I installed an Intel D865GRH micro ATX motherboard. Since it is a micro ATX board, there was plenty of extra space at the bottom of the case. The tall mounts made it easy to set the motherboard down and screw it on to the panel. This case does not come with a power supply though, so I purchased a Raidmax 350watt with dual fans. I later found out that the top fan for this case would be in the way of the front fan on the power supply, so I had to remove that 80mm fan that came on the top of the case. This is a bad design by Logisys, dual fan power supplies are very common and it is such a disappointment that they did not take the measurements of the fan placements into consideration with various power supply units. Once installed the power supply drooped badly because four screws, in the back, only held it on! What were they thinking?
After installing the motherboard and power supply, I connected the power, reset and hard drive LED wires to the motherboard. With this case, the wires were a flat ribbon of grey instead of the standard blue, orange, red and green wires. This was a nice touch because the case is all clear, since every single cable inside will be visible.
Next came the CD ROM drive. The clear bezel that comes with the case requires a flat head screwdriver to remove it. Again, the little things like having to use more than one tool during installation is a factor that made this case annoying to work with. The case also only came with enough screws to install the motherboard and one CD ROM drive. So I had to scrounge up some mismatched screws to get the CD burner and floppy drive installed, which was a big hassle.
With the CD ROMS, floppy disk and all IDE cables installed, I hit the power button. The five fans shone red, green and blue. An interesting color combination but it looked cool nonetheless.
With the system, completely working the case looked pretty nice. I threw in a cathode at the bottom and it lit up the entire clear case. With all the fans humming, I opened up Motherboard Monitor and to my surprise the 3.2 GHz CPU that I installed was running at a low 30C. A few settings in the BIOS and it was running at 3.6 no problems at 35C idle. The cases stock cooling is phenomenal. The two side fans along with a front intake and rear exhaust fan pushed serious air straight through the case, cooling all the vital components nicely. Keep in mind this is even without the top blowhole fan, the cooling would have been even better! The noise level is exactly what I had expected from 5 80mm fans and two 80mm fans on the PSU. It is loud, but not obnoxiously loud, and if you are the type that cannot handle a lot of CPU noise, there is always a fan controller.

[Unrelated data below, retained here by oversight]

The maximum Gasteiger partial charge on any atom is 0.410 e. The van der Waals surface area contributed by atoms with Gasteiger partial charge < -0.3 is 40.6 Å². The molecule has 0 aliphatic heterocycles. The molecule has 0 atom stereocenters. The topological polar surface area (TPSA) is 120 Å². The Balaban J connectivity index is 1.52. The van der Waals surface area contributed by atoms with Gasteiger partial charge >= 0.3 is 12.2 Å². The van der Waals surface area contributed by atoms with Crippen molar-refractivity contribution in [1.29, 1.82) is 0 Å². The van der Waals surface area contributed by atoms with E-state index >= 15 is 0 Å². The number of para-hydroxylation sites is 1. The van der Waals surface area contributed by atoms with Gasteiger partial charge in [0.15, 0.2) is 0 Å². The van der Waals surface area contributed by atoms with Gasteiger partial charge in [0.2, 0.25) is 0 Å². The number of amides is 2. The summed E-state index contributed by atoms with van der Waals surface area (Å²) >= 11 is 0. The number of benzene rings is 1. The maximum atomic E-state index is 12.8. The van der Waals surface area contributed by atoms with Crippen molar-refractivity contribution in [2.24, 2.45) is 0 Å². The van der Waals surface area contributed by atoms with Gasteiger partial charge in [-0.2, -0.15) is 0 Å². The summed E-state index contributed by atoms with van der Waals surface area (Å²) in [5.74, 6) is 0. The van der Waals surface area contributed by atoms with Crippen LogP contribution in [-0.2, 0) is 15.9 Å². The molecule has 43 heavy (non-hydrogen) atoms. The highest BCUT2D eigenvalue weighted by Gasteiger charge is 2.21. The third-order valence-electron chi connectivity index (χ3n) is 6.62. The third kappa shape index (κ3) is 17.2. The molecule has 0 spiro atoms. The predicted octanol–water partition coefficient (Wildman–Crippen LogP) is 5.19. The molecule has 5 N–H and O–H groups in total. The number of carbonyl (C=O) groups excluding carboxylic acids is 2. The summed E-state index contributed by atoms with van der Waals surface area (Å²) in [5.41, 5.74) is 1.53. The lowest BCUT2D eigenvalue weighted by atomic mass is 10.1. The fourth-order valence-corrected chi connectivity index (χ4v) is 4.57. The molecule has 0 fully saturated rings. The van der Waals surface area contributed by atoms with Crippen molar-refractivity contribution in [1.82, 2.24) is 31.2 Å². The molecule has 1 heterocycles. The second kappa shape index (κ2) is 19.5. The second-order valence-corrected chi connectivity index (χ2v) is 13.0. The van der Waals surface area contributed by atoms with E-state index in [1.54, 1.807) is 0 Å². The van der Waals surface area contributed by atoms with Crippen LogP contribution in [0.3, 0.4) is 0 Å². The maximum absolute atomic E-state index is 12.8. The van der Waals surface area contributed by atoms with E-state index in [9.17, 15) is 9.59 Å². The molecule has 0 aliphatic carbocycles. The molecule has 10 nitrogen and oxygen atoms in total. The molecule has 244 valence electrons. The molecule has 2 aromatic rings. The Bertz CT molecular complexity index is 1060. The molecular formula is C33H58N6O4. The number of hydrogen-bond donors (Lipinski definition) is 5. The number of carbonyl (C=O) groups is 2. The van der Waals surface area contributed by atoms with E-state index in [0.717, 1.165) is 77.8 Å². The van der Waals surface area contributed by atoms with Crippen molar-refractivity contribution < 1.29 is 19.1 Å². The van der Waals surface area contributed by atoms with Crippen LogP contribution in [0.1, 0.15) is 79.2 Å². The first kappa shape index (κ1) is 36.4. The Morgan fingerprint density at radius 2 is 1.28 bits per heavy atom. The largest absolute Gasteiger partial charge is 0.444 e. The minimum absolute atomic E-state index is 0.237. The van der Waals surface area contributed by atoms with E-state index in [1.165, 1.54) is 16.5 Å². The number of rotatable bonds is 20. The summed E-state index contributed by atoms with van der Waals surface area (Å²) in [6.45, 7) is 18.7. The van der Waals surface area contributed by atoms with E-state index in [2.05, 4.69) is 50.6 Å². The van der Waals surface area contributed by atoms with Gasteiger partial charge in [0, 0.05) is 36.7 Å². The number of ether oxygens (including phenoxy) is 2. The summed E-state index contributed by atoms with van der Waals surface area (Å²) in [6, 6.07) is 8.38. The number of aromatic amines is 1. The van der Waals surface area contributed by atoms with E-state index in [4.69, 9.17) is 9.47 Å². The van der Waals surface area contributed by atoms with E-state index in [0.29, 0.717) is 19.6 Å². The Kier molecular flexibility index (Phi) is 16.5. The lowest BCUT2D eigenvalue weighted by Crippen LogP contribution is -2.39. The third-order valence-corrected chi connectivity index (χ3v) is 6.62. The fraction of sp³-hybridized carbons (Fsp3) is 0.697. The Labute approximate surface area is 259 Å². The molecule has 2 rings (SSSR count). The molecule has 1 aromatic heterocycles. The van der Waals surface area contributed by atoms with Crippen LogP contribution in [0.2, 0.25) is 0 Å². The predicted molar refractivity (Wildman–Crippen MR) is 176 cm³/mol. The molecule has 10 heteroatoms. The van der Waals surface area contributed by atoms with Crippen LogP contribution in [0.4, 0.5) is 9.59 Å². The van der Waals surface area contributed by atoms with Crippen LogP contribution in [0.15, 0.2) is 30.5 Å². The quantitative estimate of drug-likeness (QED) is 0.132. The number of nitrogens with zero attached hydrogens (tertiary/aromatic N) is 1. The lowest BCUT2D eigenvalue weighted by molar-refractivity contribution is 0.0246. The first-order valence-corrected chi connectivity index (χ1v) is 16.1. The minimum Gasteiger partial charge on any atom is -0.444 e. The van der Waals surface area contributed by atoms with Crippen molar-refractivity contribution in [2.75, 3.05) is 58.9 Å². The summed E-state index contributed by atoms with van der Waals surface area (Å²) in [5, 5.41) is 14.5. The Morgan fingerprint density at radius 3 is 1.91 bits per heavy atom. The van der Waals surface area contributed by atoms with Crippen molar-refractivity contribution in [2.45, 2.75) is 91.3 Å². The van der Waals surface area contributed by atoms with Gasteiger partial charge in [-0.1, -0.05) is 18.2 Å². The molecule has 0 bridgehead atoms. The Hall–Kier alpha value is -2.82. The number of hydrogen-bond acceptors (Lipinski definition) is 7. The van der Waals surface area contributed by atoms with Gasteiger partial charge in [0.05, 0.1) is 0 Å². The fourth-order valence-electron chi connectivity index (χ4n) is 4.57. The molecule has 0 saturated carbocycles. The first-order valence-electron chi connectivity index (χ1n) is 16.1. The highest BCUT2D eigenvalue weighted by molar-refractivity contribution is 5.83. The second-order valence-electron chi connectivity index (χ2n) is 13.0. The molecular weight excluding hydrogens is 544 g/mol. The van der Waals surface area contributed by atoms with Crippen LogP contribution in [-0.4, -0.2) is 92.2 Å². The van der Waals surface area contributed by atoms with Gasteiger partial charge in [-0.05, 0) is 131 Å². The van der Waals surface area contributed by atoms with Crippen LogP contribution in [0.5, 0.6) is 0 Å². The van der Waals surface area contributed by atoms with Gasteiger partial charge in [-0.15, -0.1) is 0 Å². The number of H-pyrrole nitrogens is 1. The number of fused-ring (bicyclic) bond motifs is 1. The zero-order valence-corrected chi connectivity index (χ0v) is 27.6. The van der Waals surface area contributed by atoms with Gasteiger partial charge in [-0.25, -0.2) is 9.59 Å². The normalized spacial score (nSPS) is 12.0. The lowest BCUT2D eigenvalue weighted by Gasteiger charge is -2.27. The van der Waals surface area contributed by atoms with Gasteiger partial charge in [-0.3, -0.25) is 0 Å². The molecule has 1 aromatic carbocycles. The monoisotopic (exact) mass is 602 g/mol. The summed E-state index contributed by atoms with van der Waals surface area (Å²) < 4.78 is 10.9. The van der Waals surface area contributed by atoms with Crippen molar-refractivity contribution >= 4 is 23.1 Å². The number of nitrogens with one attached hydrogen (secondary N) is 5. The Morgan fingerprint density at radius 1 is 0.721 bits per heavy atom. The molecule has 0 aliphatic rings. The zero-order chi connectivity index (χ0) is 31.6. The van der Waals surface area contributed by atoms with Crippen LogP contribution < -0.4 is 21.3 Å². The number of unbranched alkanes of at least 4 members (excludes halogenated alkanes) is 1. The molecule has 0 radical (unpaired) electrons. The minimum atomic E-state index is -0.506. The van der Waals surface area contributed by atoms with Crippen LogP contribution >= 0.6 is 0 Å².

This case definitely has more low points than high. The reset button broke after pressing it once and needed to be re-soldered. There is no motherboard tray, the top blowhole fan gets in the way of some standard power supplies, there is a ridiculous 12 screw removal process to get ONE panel off, it comes with ugly multicolored fans, and only four screws hold on to the back of the power supply providing no support or equal weight distribution which makes the PSU sag down in the front. If it weren?t for the great packaging, nice thick acrylic and excellent airflow this case would be doomed. Nevertheless, there is no excuse for all the flaws and annoyances that this case has.
Here is a shot of the case with a sleeved power supply, PSU mod and custom fan grills.